"How do you feel about the rates you're getting? Do you feel there is too much Throat Cutting where you work and reside? Do you feel the employers are being unreasonable in your area? Are you being threatened into lower rates with talk of taking the work elsewhere or to another operator who is cheaper? Have other operators undercut you just to get the job? How do you feel about it when they do? What do you feel a Steadicam Operator should make and what should he get for his rig? Do you think experience should factor into this or should everyone make the same rate?"
Dan Kneece

"I recently operated, for a week, on a show which a 10+ year, well respected operator has been on and is still their first call. He has the option to leave the show for another call because of the working relationship he has developed with them. If they don't schedule him in time for their steadicam days for the week, he may not be available.
When I got the call and I was asked my rate, I asked what their regular operator was getting. The rate was good enough that there was room for them to negotiate with me and still be a very good rate. I simply matched his rate so as not to undercut him.
I have not been operating for 10+ years but this I felt was the way to handle things. He is still their first call and I am now their second.
Let's do our best to keep stability in our rates before we all are working for less. Let them call the operator for the job not the rate."

Jody Miller

This issue comes up from time to time. I've been doing this for over 15
years and it hasn't changed. This a free enterprise country and the law of
supply and demand is in full effect. There are more Steadicam operators than
ever and more rigs of all types and conditions floating around. There will
always be hungry new people willing to work for less to get the job and high
level productions willing to pay for the experienced well equipped operator.
There is not much anyone can do to change that. The unions prescribe minumum
rates for operators on different level of union jobs, but the equipment is
open for negotiation. For non-union it's all open to negotiate. I do think
it is a good idea for all operators to know what all others are charging.
Then you can see if you are too low or too high compared to the norm. Of
course there are lots of different factors that enter into what a fair rate
is. Even the rental houses negotiate on what they charge. I myself vary my
rate with the type of project with corporate/industrial video at the low end
and national 35mm commercials at the top.
I have lost jobs to low ballers and also to politics. Probably lost more
because so-and-so wanted a specific operator. I have no problem with that
except when they lie about it. I was booked on a job once and they called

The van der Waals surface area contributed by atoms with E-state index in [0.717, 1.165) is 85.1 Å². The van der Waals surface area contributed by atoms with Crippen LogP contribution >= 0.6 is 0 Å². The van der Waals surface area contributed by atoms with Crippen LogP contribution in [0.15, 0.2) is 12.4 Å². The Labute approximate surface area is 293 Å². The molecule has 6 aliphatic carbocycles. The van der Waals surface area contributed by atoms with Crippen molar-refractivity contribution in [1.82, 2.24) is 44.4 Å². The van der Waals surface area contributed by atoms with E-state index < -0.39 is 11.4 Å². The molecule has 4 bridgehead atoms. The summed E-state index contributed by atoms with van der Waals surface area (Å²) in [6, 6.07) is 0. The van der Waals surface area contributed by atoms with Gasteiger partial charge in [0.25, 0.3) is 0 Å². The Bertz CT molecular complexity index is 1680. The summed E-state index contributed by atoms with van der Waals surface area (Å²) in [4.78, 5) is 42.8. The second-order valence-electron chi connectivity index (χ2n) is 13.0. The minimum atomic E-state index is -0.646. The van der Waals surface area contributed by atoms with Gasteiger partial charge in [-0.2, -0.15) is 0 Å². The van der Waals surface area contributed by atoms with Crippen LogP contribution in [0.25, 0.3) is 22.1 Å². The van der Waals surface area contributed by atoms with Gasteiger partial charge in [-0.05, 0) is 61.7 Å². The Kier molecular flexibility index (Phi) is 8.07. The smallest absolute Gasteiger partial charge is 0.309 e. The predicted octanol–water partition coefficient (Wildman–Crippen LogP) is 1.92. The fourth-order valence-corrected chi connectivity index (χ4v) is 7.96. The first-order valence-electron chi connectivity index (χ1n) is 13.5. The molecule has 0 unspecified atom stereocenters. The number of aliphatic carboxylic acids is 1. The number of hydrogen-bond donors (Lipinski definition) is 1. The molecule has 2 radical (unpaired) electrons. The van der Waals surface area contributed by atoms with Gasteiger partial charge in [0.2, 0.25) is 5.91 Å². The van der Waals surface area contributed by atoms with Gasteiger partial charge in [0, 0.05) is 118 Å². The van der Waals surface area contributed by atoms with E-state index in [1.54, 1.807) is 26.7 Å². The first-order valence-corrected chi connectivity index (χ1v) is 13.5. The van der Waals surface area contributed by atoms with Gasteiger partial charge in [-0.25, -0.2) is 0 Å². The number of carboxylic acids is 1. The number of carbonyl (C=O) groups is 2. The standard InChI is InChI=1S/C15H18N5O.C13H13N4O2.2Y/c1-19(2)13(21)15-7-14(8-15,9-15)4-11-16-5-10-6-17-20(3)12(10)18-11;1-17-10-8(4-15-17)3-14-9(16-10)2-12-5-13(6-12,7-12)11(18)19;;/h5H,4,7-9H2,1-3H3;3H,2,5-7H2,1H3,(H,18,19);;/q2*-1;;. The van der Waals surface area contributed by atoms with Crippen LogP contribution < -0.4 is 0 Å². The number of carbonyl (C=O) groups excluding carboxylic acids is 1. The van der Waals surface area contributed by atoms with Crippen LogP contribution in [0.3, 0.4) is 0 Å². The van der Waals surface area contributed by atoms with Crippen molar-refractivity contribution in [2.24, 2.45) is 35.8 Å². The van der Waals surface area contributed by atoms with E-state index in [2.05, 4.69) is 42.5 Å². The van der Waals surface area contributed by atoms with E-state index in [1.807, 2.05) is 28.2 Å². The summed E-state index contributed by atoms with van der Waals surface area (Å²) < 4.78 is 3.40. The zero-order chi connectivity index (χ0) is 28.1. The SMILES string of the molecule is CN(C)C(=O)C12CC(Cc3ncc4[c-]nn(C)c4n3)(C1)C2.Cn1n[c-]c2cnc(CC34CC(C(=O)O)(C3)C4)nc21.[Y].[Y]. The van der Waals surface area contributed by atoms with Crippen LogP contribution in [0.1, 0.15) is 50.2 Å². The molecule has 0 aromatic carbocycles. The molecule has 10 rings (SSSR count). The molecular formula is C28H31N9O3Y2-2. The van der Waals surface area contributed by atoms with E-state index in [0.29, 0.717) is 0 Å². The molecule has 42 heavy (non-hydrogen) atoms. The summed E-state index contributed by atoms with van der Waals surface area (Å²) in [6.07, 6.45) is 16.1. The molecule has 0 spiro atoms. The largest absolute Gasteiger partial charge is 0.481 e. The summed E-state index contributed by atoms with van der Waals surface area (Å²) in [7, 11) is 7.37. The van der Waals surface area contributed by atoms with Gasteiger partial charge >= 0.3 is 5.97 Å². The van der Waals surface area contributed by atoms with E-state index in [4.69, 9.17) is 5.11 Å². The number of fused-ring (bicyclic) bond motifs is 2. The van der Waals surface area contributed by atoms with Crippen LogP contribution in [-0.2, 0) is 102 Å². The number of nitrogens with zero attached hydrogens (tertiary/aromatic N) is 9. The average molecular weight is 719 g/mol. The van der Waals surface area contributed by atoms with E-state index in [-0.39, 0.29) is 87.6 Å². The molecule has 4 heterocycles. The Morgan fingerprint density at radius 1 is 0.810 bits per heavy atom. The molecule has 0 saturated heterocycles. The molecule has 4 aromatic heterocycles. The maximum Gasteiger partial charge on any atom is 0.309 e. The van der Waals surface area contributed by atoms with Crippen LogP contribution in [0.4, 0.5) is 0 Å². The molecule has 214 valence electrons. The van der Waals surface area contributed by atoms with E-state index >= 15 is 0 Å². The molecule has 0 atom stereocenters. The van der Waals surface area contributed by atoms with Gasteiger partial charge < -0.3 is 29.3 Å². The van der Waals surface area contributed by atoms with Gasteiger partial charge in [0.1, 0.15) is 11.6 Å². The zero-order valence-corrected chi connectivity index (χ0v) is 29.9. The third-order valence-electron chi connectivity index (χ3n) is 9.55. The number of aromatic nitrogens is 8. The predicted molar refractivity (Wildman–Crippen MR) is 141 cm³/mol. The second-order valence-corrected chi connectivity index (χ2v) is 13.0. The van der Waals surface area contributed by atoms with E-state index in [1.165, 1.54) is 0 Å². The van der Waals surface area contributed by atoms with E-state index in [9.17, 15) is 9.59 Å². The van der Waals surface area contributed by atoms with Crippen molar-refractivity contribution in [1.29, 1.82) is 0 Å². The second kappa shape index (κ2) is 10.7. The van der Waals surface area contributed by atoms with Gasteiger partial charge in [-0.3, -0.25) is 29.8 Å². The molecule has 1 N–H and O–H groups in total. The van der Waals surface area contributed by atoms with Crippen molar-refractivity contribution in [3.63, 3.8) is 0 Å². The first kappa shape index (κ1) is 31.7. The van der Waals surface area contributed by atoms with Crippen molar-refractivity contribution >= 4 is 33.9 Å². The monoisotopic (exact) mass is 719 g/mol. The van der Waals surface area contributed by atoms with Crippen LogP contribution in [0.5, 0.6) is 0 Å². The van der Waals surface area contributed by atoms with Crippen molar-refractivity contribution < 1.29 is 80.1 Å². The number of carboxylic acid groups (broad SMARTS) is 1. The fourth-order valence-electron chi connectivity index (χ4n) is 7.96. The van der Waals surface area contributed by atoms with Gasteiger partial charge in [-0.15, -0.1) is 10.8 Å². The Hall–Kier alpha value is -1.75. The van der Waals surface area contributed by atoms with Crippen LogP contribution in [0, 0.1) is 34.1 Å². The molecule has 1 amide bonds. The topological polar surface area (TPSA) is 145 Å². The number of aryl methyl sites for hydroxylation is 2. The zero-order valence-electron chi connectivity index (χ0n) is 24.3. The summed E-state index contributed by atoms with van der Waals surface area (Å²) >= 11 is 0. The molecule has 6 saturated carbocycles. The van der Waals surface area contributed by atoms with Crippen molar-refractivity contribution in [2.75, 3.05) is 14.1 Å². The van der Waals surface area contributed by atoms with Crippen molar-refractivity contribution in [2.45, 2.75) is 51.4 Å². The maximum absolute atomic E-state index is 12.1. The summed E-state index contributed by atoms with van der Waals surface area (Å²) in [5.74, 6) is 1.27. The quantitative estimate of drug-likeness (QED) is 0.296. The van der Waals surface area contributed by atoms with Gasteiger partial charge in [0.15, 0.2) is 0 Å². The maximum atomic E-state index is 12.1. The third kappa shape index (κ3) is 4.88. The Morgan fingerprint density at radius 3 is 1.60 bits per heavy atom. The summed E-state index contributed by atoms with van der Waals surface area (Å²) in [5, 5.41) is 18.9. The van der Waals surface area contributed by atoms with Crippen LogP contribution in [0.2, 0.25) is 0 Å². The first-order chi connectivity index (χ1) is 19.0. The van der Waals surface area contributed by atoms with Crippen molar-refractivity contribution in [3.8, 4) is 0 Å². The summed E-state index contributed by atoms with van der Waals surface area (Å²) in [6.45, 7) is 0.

back a few days before the job to cancel saying they had decided not to use
Steadicam. We have all heard this before, couldn't fit it in the budget, but
this was a huge national spot. Later I saw mention on the aol board of
another operator having done the job. That really pissed me off. I had no
malice towards the other operator, but to be lied to by the commercial people
really made me mad.
As far as someone undercutting goes, as long as they give me the
opportunity to meet the lower price, I have no problem. If I'm hungry and
haven't had much work I might do it. If not then more power to the other
guy. But if they book me and then turn around and give the job to another
guy with out giving me the chance to meet the lower price, then I don't think
that's fair.
"That's just my opinion... I could be wrong."
David McGill
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#12 Scott Klepetar

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Posted 26 February 2005 - 01:26 AM

Ok guys a quick call for help. I am currently out in the British West Indies shooting 2 films. First one is 35 and the second one was supposed to be. I just has the DP for the second film come up to me asking about Prices for converter rentals for HD. We may be making the switch to shooting that even though none of us want to. Can any one give me any names and prices of converters? I would greatly appreciate it. Also any help or tips for HD please feel free to send them my way. We will be shooting for about 15 days so or about 3-4 weeks of rental on the converter. Please send E-mails because the internet here goes up and down . Scottklepetar@sbcglobal.net .


Scott
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#13 AdamKeith

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Posted 21 August 2005 - 08:16 PM

I am looking for a HD Digital Downconverter for Steadicam and while I am at it I also need one for a Jib Monitor. Someone recomended a AJA Model HD10MD3 for the Steadicam. Any one use this product? Any recomendations?

Thanks
Adam Keith